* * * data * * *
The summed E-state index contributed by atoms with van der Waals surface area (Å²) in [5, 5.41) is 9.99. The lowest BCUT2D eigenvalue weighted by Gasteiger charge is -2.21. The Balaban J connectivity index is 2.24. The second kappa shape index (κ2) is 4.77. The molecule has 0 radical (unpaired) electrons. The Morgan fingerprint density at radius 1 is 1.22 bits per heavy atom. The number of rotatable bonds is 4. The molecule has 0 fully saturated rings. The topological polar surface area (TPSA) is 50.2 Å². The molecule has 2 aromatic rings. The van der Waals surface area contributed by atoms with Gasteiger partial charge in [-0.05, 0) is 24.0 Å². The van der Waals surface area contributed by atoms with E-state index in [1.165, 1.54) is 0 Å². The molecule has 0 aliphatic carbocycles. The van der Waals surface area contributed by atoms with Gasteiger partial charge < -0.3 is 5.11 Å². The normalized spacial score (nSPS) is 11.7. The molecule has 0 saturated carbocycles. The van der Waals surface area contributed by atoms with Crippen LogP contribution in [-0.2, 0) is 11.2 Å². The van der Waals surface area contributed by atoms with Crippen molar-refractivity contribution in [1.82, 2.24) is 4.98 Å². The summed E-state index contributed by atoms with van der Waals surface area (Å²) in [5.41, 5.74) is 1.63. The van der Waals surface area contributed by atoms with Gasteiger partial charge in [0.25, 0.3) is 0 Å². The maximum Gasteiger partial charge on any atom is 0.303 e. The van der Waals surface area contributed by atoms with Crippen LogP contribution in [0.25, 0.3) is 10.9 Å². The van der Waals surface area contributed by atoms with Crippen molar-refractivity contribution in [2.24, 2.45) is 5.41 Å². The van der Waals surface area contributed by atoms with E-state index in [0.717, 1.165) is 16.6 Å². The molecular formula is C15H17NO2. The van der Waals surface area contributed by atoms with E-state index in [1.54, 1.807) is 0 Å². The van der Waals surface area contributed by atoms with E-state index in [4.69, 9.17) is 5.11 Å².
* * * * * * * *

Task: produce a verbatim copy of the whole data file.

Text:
The summed E-state index contributed by atoms with van der Waals surface area (Å²) in [5, 5.41) is 9.99. The lowest BCUT2D eigenvalue weighted by Gasteiger charge is -2.21. The Balaban J connectivity index is 2.24. The second kappa shape index (κ2) is 4.77. The molecule has 0 radical (unpaired) electrons. The Morgan fingerprint density at radius 1 is 1.22 bits per heavy atom. The number of rotatable bonds is 4. The molecule has 0 fully saturated rings. The topological polar surface area (TPSA) is 50.2 Å². The molecule has 2 aromatic rings. The van der Waals surface area contributed by atoms with Gasteiger partial charge in [-0.05, 0) is 24.0 Å². The van der Waals surface area contributed by atoms with E-state index in [1.165, 1.54) is 0 Å². The molecule has 0 aliphatic carbocycles. The van der Waals surface area contributed by atoms with Gasteiger partial charge < -0.3 is 5.11 Å². The normalized spacial score (nSPS) is 11.7. The molecule has 0 saturated carbocycles. The van der Waals surface area contributed by atoms with Crippen LogP contribution in [-0.2, 0) is 11.2 Å². The van der Waals surface area contributed by atoms with Crippen molar-refractivity contribution in [1.82, 2.24) is 4.98 Å². The summed E-state index contributed by atoms with van der Waals surface area (Å²) in [5.41, 5.74) is 1.63. The van der Waals surface area contributed by atoms with Gasteiger partial charge in [0.25, 0.3) is 0 Å². The maximum Gasteiger partial charge on any atom is 0.303 e. The van der Waals surface area contributed by atoms with Crippen LogP contribution in [0.25, 0.3) is 10.9 Å². The van der Waals surface area contributed by atoms with Crippen molar-refractivity contribution in [2.24, 2.45) is 5.41 Å². The van der Waals surface area contributed by atoms with E-state index in [0.717, 1.165) is 16.6 Å². The molecular formula is C15H17NO2. The van der Waals surface area contributed by atoms with E-state index in [1.54, 1.807) is 0 Å². The van der Waals surface area contributed by atoms with E-state index in [4.69, 9.17) is 5.11 Å².